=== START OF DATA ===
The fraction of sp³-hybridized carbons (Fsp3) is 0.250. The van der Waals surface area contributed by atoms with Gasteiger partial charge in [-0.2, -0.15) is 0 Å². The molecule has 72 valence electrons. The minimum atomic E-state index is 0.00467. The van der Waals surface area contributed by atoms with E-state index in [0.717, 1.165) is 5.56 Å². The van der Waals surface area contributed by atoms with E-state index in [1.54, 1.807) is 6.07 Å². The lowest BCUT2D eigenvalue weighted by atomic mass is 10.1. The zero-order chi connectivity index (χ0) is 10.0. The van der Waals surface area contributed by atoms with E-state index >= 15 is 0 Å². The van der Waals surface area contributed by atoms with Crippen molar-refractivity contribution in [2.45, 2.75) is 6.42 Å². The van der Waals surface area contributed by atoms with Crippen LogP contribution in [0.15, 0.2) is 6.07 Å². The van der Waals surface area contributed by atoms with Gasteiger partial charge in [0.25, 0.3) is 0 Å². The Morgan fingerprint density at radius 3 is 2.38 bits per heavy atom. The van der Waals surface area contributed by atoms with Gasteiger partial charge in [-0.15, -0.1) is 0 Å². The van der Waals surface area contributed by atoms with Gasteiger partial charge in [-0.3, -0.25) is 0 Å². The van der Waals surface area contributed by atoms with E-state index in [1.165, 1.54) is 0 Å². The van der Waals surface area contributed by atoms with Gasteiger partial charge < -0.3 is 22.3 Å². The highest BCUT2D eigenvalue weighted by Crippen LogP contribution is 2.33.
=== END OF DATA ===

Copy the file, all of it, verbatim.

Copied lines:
The fraction of sp³-hybridized carbons (Fsp3) is 0.250. The van der Waals surface area contributed by atoms with Gasteiger partial charge in [-0.2, -0.15) is 0 Å². The molecule has 72 valence electrons. The minimum atomic E-state index is 0.00467. The van der Waals surface area contributed by atoms with E-state index in [0.717, 1.165) is 5.56 Å². The van der Waals surface area contributed by atoms with E-state index in [1.54, 1.807) is 6.07 Å². The lowest BCUT2D eigenvalue weighted by atomic mass is 10.1. The zero-order chi connectivity index (χ0) is 10.0. The van der Waals surface area contributed by atoms with E-state index >= 15 is 0 Å². The van der Waals surface area contributed by atoms with Crippen molar-refractivity contribution in [2.45, 2.75) is 6.42 Å². The van der Waals surface area contributed by atoms with Crippen LogP contribution in [0.15, 0.2) is 6.07 Å². The van der Waals surface area contributed by atoms with Gasteiger partial charge in [0.25, 0.3) is 0 Å². The Morgan fingerprint density at radius 3 is 2.38 bits per heavy atom. The van der Waals surface area contributed by atoms with Gasteiger partial charge in [-0.15, -0.1) is 0 Å². The van der Waals surface area contributed by atoms with Gasteiger partial charge in [-0.3, -0.25) is 0 Å². The van der Waals surface area contributed by atoms with E-state index in [1.165, 1.54) is 0 Å². The van der Waals surface area contributed by atoms with Gasteiger partial charge < -0.3 is 22.3 Å². The highest BCUT2D eigenvalue weighted by Crippen LogP contribution is 2.33.